Macbeth (Julian Kurzel, 2015)
I suspect — because it was my O Level set Shakespeare — that The Scottish Play was the first live Shakespeare I saw; a People Show production, I’m guessing at Nottingham Playhouse, with Bernard Hill and Julie Walters in the chief roles. We imagined, given it was the era of Boys from the Blackstuff that they’d play to their accents — The Scouse Play if you will — but it was played straight. Possibly even Scottish. We may have seen a BBC version, but what stays in the mind was Roman Polanski’s 1971 version with lots of violence and nudity.
And Keith Chegwin.
It was the first film he made after the Charles Manson stuff, the murder of Sharon Tate, and the violence is brutal — it precedes the rape/statutory rape scandal and the murky depths of whether he skipped justice or an unwise plea bargain. It is hard for some to watch a Polanski without the spectre of his life. The Scottish Play is a cursed play. Which is why you should never say “Macbeth”.
And there was a Sam Worthington version a couple of years ago and now we have the version which Zack Snyder would direct in the tradition of 300 Spartans, but without the leather shorts.
Plays are not films — the filmed play can seem stagy and closed in, but if you open it out you probably have to cut stuff to make room. Chunks of Shakespeare are scene setting, of course, his stages being almost bare rather than Wagnerian epics, so you can trim. The important thing is you can show rather than tell.
Oddly, however, the director felt the need to give us a written prologue that explains that a long time ago, in a country far far away, England was invading Scotland and Macbeth was top warrior. Why have a bloody man tell King Duncan the plot when we can read it?
We also have an invented scene of a burial for Macbeth and Lady Macbeth’s child. This is significant because at some point MacDuff, whose younglings have been killèd, says (perzoomably of Macbeth), “He has no children” and yet Lady Macbeth suggests that her breasts beasts have given sup. Either we posit that she is on a second marriage or a dead bairn. The two of them are thus grieving for a lost child, which they compensate for by arranging for lots more children to be killèd.
The decision seems to have been taken to play the action somewhat like a western; lots of open spaces and a slow burn (for what is a short and nippy play), although more to the point, none of the actors seem to open their mouths, which are for the most part covered in thick beards. Knowing the original text helps in working out who is speaking.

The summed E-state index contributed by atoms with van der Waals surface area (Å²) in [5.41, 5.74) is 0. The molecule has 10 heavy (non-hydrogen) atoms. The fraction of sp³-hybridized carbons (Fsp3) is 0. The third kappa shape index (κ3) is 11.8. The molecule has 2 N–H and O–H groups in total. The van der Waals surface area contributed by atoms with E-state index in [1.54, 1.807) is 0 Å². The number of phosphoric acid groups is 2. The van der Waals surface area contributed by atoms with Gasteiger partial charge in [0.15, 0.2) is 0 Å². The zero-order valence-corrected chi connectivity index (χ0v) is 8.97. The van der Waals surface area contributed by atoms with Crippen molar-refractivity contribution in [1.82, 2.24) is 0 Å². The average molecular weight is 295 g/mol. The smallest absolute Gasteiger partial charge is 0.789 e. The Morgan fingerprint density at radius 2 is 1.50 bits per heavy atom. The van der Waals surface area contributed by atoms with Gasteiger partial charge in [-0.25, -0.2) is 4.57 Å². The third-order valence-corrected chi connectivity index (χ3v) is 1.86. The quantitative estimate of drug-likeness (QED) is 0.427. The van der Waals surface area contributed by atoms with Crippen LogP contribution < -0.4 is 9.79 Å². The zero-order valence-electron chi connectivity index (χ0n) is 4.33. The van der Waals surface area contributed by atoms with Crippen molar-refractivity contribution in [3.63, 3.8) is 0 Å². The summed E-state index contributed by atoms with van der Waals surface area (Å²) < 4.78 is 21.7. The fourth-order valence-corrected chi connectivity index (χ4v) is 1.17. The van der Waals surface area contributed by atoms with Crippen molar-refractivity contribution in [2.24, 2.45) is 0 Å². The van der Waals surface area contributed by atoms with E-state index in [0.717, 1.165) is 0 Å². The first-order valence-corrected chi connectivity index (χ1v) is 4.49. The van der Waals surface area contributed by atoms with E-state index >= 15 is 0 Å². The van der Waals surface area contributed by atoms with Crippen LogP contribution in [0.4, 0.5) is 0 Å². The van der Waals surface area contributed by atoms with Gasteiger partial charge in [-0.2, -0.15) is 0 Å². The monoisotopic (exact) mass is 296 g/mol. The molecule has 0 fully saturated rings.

There are other liberties. Post battle, Macbeth — thane of Glamis — and his mate Banquo run into the three witches, who tell them that Macbeth is going to be promoted and Banquo should be proud of his children. Three witches, the three graces, the Virgin, the Mother and the, er, Other One.
Bloody Terry Pratchett rip-off.
Only, here there are four witches, and a child and a baby. Odd. Makes no sense.
So, Macbeth and his wife live in a simple yurted community with I think a Scandinavian church (or is it a feast hall?) and Shakiecams* follow their plotting to murder Duncan (David Threwfell) and pin the blame on his bodyguards. Then we’re meant to get one of the least funny clowns in the Shakespearean canon talking about brewer’s droop, but that gets cut. There’s some odd business with Duncan’s son Malcolm, which I think has been added, and then everyone buggers off the Bamburgh Castle and a Norman-style cathedral that pushes at the anachronistic. I mean, I suspect it’s about fifty years too early to be possible, and hardly seems likely. Meanwhile, they’ve finally found a tripod for the camera but can’t be bothered with continuity editing.
It’s been a long time since I saw the Polanski version of this and I know some people who would refuse to watch it on principle (and wasn’t there a Orson Welles one?), but however problematic it was, I don’t recall it taking one of Shakespeare’s shortest, speediest plays and making it just a tad dull.
Even if you did get Keith Chegwin.
* Shakiecam. As opposed to Steadicam. But there’s a pun there if you look hard enough. Possibly.
[…] I think I enjoyed it, but I think the Roman Polanski version knocks spots off it, as well as the recent film. The play still intrigues me for the use of horror motifs, the family drama that collides with […]